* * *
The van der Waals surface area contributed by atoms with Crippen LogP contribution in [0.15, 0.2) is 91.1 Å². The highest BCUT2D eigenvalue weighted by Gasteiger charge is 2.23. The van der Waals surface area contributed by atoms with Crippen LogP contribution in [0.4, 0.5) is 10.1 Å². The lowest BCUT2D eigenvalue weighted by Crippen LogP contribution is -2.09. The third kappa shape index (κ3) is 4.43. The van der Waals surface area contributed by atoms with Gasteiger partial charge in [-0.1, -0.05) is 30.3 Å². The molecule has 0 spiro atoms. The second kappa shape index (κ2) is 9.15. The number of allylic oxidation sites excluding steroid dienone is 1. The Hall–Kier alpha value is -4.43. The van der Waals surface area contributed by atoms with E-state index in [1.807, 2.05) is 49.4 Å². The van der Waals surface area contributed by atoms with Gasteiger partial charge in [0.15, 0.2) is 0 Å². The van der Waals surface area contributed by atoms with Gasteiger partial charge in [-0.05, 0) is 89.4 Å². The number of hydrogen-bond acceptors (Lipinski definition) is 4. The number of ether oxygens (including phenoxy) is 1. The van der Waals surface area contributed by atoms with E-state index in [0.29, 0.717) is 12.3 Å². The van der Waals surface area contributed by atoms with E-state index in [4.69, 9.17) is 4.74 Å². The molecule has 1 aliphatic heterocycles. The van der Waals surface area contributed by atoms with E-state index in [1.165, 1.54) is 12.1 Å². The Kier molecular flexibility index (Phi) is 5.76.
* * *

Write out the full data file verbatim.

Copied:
The van der Waals surface area contributed by atoms with Crippen LogP contribution in [0.15, 0.2) is 91.1 Å². The highest BCUT2D eigenvalue weighted by Gasteiger charge is 2.23. The van der Waals surface area contributed by atoms with Crippen LogP contribution in [0.4, 0.5) is 10.1 Å². The lowest BCUT2D eigenvalue weighted by Crippen LogP contribution is -2.09. The third kappa shape index (κ3) is 4.43. The van der Waals surface area contributed by atoms with Gasteiger partial charge in [-0.1, -0.05) is 30.3 Å². The molecule has 0 spiro atoms. The second kappa shape index (κ2) is 9.15. The number of allylic oxidation sites excluding steroid dienone is 1. The Hall–Kier alpha value is -4.43. The van der Waals surface area contributed by atoms with E-state index in [1.807, 2.05) is 49.4 Å². The van der Waals surface area contributed by atoms with Gasteiger partial charge in [0.15, 0.2) is 0 Å². The van der Waals surface area contributed by atoms with Gasteiger partial charge in [-0.05, 0) is 89.4 Å². The number of hydrogen-bond acceptors (Lipinski definition) is 4. The number of ether oxygens (including phenoxy) is 1. The van der Waals surface area contributed by atoms with E-state index in [0.29, 0.717) is 12.3 Å². The van der Waals surface area contributed by atoms with E-state index in [4.69, 9.17) is 4.74 Å². The molecule has 1 aliphatic heterocycles. The van der Waals surface area contributed by atoms with E-state index in [1.165, 1.54) is 12.1 Å². The Kier molecular flexibility index (Phi) is 5.76.